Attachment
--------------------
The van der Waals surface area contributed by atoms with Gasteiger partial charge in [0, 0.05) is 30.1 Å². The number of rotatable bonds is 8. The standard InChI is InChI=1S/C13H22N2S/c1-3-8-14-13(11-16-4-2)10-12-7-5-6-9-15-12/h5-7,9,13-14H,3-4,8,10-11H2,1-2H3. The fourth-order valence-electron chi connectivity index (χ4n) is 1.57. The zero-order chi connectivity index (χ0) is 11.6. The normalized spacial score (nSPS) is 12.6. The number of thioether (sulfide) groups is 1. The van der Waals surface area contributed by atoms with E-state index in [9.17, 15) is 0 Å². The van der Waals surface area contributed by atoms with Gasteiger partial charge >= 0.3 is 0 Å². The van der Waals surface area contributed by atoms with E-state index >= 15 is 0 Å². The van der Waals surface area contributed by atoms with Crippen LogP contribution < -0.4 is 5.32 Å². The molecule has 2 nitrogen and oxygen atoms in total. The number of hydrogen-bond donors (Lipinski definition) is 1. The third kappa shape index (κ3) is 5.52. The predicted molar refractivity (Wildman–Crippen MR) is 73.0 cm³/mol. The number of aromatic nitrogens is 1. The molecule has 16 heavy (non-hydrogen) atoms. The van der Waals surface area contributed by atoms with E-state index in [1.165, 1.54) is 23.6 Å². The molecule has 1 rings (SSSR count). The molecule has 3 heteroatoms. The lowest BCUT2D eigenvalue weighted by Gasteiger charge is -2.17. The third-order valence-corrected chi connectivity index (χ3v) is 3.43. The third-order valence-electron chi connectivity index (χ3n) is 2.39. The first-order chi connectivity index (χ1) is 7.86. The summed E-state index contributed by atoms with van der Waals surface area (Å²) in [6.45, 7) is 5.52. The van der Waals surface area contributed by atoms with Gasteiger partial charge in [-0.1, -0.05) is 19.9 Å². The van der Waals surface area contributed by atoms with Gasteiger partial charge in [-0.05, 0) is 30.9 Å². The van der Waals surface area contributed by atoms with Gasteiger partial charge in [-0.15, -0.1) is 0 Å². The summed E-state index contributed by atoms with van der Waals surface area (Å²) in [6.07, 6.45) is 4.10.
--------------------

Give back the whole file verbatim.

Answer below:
The van der Waals surface area contributed by atoms with Gasteiger partial charge in [0, 0.05) is 30.1 Å². The number of rotatable bonds is 8. The standard InChI is InChI=1S/C13H22N2S/c1-3-8-14-13(11-16-4-2)10-12-7-5-6-9-15-12/h5-7,9,13-14H,3-4,8,10-11H2,1-2H3. The fourth-order valence-electron chi connectivity index (χ4n) is 1.57. The zero-order chi connectivity index (χ0) is 11.6. The normalized spacial score (nSPS) is 12.6. The number of thioether (sulfide) groups is 1. The van der Waals surface area contributed by atoms with E-state index in [9.17, 15) is 0 Å². The van der Waals surface area contributed by atoms with Gasteiger partial charge >= 0.3 is 0 Å². The van der Waals surface area contributed by atoms with E-state index >= 15 is 0 Å². The van der Waals surface area contributed by atoms with Crippen LogP contribution < -0.4 is 5.32 Å². The molecule has 2 nitrogen and oxygen atoms in total. The number of hydrogen-bond donors (Lipinski definition) is 1. The third kappa shape index (κ3) is 5.52. The predicted molar refractivity (Wildman–Crippen MR) is 73.0 cm³/mol. The number of aromatic nitrogens is 1. The molecule has 16 heavy (non-hydrogen) atoms. The van der Waals surface area contributed by atoms with E-state index in [1.165, 1.54) is 23.6 Å². The molecule has 1 rings (SSSR count). The molecule has 3 heteroatoms. The lowest BCUT2D eigenvalue weighted by Gasteiger charge is -2.17. The third-order valence-corrected chi connectivity index (χ3v) is 3.43. The third-order valence-electron chi connectivity index (χ3n) is 2.39. The first-order chi connectivity index (χ1) is 7.86. The summed E-state index contributed by atoms with van der Waals surface area (Å²) in [6.45, 7) is 5.52. The van der Waals surface area contributed by atoms with Gasteiger partial charge in [-0.1, -0.05) is 19.9 Å². The van der Waals surface area contributed by atoms with Gasteiger partial charge in [-0.05, 0) is 30.9 Å². The van der Waals surface area contributed by atoms with Gasteiger partial charge in [-0.15, -0.1) is 0 Å². The summed E-state index contributed by atoms with van der Waals surface area (Å²) in [6.07, 6.45) is 4.10.